E-Readers aren’t only for catching up on the latest mystery novel or finally finishing Ulysses. More and more business owners are finding uses for the paper-like devices. But before you run out and equip the whole office with them, it may pay to wait for the burgeoning market to do a little growing up.
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“Applications that are important to small businesses are going to take some time to hit the market,” said Allen Weiner, an analyst at market research firm Garnter. “You’re not going to see powerful kinds of business applications for at least a year.”
For many small businesses, e-Readers are alluring because they are light weight and can hold thousands of documents. Once they are able to do things like manage calendars, remotely place orders, maintain inventory and even be used as a display terminal for presentations, it will be a no brainer for those small business owners on the go. But in order for that to happen, Weiner said the industry has to undergo a shakeout.
“There are so many competing products,” said Weiner. “You’ll have companies that want to develop applications for Apple’s OS and for Android and for the Windows OS. All the confusion makes it difficult for companies to build applications that small and medium sized businesses want.”
Another reason to wait: Weiner said the prices of the devices are likely to follow the normal pattern in electronics market -- and come down.
The e-Reader market, pioneered by Amazon.com with its Kindle and Sony’s eReader, has been gaining a lot of attention this year: first with a slew of product announcements at the Consumer Electronics Show in January and then from Apple with the launch of its iPad device. The devices, which in some cases are about the size of a 8.5 by 11 piece of paper, enable users to upload thousands of documents or a slew of books to read whether on a train or at the beach. The incumbents aren’t the only ones coming to market with e-Readers. Business focused e-Readers are slated to be rolled out later this year, from the likes of Plastic Logic.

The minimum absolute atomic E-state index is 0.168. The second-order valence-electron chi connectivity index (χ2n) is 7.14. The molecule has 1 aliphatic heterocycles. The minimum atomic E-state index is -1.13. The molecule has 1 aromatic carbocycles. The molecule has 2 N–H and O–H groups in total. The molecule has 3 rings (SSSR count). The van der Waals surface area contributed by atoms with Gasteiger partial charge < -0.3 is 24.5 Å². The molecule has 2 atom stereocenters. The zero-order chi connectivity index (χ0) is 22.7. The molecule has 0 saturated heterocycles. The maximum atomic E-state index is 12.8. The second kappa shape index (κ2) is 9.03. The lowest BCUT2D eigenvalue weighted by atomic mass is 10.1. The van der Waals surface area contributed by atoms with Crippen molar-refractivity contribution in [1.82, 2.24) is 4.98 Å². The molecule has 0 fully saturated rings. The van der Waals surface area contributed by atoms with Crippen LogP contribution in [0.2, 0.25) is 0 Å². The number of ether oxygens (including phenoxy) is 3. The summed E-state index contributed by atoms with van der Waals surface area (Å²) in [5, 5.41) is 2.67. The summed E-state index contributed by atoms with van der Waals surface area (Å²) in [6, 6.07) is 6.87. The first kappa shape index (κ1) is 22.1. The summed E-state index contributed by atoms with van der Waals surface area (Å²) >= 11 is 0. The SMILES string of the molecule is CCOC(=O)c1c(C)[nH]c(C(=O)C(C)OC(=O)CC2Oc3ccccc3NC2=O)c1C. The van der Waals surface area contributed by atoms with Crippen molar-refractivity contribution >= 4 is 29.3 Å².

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“Our product is different from everybody else because from the ground up we looked at the business user as the target customers,” said Steven Glass, director of technical marketing for Plastic Logic, the Mountain View, Calif.-based maker of the QUE eReader. The QUE is the size of an 8.5 x 11 inch pad of paper, less than 1/3 inch thick, and according to the company weighs less than many periodicals. The QUE is made of plastic, making it shatter proof.
Paper works because it’s very comfortable to read and very portable and Plastic Logic is trying to make something “even better than paper” for business customers, said Glass.
The QUE is targeted at the typical office worker that prints thousands of pieces of a paper a year. With the QUE, instead of printing, the documents can be stored on the device. The QUE -- which will sell in April for $649 for a 4-gigabyte model that stores up to 35,000 documents and is Wi-Fi enabled, and $799 for an 8-gigabyte device that stores up to 75,000 documents and is Wi-Fi and 3G enabled -- has built in applications that the company says will make it easier for business users to organize documents and search and find specific items.
The Netherlands e-Reader-maker Irex Technologies has been selling its device in Europe for the past two years to business users. According to Kevin Hamilton, chief executive of Irex, its e-Reader has been used by attorneys who load all their briefs on the device and pilots who store their navigation charts and other documentation on it.
Still, Hamilton said the consumer market will remain the dominate market for e-Readers for some time.
“It won’t be a revolution. More an evolution as people come up with new ideas to use epaper for every day work day issues,” he said. The IREX Digital Reader 1000s sells for $859 and using a stylus lets you make notes in your digital documents. The company also sells the IREX eReader 800s for $599.